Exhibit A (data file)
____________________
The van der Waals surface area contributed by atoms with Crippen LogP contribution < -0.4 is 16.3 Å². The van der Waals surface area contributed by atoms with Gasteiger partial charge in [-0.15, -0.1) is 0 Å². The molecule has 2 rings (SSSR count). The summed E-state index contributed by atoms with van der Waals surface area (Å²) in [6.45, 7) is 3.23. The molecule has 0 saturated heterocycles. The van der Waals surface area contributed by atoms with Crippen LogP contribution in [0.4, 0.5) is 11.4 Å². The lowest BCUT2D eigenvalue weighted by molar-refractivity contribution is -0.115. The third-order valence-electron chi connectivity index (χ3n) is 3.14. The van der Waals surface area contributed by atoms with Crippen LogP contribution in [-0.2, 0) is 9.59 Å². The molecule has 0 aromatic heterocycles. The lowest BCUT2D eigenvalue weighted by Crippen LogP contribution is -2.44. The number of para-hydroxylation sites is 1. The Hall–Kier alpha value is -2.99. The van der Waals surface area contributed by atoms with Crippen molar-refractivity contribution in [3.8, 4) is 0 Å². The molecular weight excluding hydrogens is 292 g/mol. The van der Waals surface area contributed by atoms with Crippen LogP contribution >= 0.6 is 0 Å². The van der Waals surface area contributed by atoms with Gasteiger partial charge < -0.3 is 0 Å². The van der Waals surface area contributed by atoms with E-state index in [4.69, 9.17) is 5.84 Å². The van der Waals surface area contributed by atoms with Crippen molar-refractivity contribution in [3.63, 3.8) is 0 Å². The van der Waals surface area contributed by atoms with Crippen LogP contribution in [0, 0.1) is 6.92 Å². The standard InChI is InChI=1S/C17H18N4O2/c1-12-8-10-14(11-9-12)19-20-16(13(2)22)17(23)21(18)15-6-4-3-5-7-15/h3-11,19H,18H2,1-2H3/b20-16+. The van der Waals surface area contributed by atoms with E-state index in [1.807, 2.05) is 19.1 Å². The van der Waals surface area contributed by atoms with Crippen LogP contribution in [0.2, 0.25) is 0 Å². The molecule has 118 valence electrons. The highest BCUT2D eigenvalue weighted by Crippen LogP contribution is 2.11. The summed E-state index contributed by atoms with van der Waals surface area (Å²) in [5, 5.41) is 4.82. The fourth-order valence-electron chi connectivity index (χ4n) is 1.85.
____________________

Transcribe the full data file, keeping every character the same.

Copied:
The van der Waals surface area contributed by atoms with Crippen LogP contribution < -0.4 is 16.3 Å². The van der Waals surface area contributed by atoms with Gasteiger partial charge in [-0.15, -0.1) is 0 Å². The molecule has 2 rings (SSSR count). The summed E-state index contributed by atoms with van der Waals surface area (Å²) in [6.45, 7) is 3.23. The molecule has 0 saturated heterocycles. The van der Waals surface area contributed by atoms with Crippen LogP contribution in [0.4, 0.5) is 11.4 Å². The lowest BCUT2D eigenvalue weighted by molar-refractivity contribution is -0.115. The third-order valence-electron chi connectivity index (χ3n) is 3.14. The van der Waals surface area contributed by atoms with Crippen LogP contribution in [-0.2, 0) is 9.59 Å². The molecule has 0 aromatic heterocycles. The lowest BCUT2D eigenvalue weighted by Crippen LogP contribution is -2.44. The number of para-hydroxylation sites is 1. The Hall–Kier alpha value is -2.99. The van der Waals surface area contributed by atoms with Crippen molar-refractivity contribution in [3.8, 4) is 0 Å². The molecular weight excluding hydrogens is 292 g/mol. The van der Waals surface area contributed by atoms with Crippen LogP contribution >= 0.6 is 0 Å². The van der Waals surface area contributed by atoms with Gasteiger partial charge < -0.3 is 0 Å². The van der Waals surface area contributed by atoms with E-state index in [4.69, 9.17) is 5.84 Å². The van der Waals surface area contributed by atoms with Crippen molar-refractivity contribution in [3.63, 3.8) is 0 Å². The van der Waals surface area contributed by atoms with Crippen LogP contribution in [0, 0.1) is 6.92 Å². The standard InChI is InChI=1S/C17H18N4O2/c1-12-8-10-14(11-9-12)19-20-16(13(2)22)17(23)21(18)15-6-4-3-5-7-15/h3-11,19H,18H2,1-2H3/b20-16+. The van der Waals surface area contributed by atoms with E-state index in [1.807, 2.05) is 19.1 Å². The van der Waals surface area contributed by atoms with Crippen LogP contribution in [0.2, 0.25) is 0 Å². The molecule has 118 valence electrons. The highest BCUT2D eigenvalue weighted by Crippen LogP contribution is 2.11. The summed E-state index contributed by atoms with van der Waals surface area (Å²) in [5, 5.41) is 4.82. The fourth-order valence-electron chi connectivity index (χ4n) is 1.85.